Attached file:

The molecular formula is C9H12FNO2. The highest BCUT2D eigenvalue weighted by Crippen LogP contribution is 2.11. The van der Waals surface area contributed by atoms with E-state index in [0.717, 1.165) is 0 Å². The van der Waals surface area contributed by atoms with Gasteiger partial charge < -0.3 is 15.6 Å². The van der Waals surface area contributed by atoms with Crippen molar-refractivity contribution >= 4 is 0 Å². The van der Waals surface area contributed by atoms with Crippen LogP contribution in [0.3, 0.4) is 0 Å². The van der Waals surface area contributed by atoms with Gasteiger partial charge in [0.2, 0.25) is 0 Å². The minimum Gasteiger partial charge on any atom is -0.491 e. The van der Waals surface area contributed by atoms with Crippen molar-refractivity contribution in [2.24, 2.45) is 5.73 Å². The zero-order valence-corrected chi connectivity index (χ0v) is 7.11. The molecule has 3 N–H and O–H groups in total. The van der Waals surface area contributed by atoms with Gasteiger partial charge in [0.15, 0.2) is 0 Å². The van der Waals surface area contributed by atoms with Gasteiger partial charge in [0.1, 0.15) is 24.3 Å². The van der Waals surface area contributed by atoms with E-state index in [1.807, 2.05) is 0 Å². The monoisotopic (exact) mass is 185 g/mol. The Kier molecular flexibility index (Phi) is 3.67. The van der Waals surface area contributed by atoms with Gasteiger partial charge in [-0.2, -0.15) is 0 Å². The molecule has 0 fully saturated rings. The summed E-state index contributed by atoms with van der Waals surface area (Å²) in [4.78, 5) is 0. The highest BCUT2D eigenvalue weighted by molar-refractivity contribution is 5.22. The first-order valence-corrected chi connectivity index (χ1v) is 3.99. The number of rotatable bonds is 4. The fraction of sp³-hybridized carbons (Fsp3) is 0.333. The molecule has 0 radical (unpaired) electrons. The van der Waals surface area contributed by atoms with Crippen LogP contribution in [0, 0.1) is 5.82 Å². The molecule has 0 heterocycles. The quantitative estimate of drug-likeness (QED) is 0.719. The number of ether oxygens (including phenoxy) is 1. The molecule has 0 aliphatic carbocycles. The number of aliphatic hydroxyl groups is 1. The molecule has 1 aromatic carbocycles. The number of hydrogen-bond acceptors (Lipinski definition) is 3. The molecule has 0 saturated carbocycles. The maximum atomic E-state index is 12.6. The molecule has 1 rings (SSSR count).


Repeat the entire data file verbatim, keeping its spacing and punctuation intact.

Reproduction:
The molecular formula is C9H12FNO2. The highest BCUT2D eigenvalue weighted by Crippen LogP contribution is 2.11. The van der Waals surface area contributed by atoms with E-state index in [0.717, 1.165) is 0 Å². The van der Waals surface area contributed by atoms with Gasteiger partial charge < -0.3 is 15.6 Å². The van der Waals surface area contributed by atoms with Crippen molar-refractivity contribution >= 4 is 0 Å². The van der Waals surface area contributed by atoms with Crippen LogP contribution in [0.3, 0.4) is 0 Å². The van der Waals surface area contributed by atoms with Gasteiger partial charge in [0.2, 0.25) is 0 Å². The minimum Gasteiger partial charge on any atom is -0.491 e. The van der Waals surface area contributed by atoms with Crippen molar-refractivity contribution in [2.24, 2.45) is 5.73 Å². The zero-order valence-corrected chi connectivity index (χ0v) is 7.11. The molecule has 3 N–H and O–H groups in total. The van der Waals surface area contributed by atoms with Gasteiger partial charge in [0.15, 0.2) is 0 Å². The van der Waals surface area contributed by atoms with Gasteiger partial charge in [0.1, 0.15) is 24.3 Å². The van der Waals surface area contributed by atoms with E-state index in [1.807, 2.05) is 0 Å². The monoisotopic (exact) mass is 185 g/mol. The Kier molecular flexibility index (Phi) is 3.67. The van der Waals surface area contributed by atoms with Gasteiger partial charge in [-0.2, -0.15) is 0 Å². The molecule has 0 fully saturated rings. The summed E-state index contributed by atoms with van der Waals surface area (Å²) in [4.78, 5) is 0. The highest BCUT2D eigenvalue weighted by molar-refractivity contribution is 5.22. The first-order valence-corrected chi connectivity index (χ1v) is 3.99. The number of rotatable bonds is 4. The fraction of sp³-hybridized carbons (Fsp3) is 0.333. The molecule has 0 radical (unpaired) electrons. The van der Waals surface area contributed by atoms with Crippen LogP contribution in [0, 0.1) is 5.82 Å². The molecule has 0 heterocycles. The quantitative estimate of drug-likeness (QED) is 0.719. The number of ether oxygens (including phenoxy) is 1. The molecule has 0 aliphatic carbocycles. The number of aliphatic hydroxyl groups is 1. The molecule has 1 aromatic carbocycles. The number of hydrogen-bond acceptors (Lipinski definition) is 3. The molecule has 0 saturated carbocycles. The maximum atomic E-state index is 12.6. The molecule has 1 rings (SSSR count).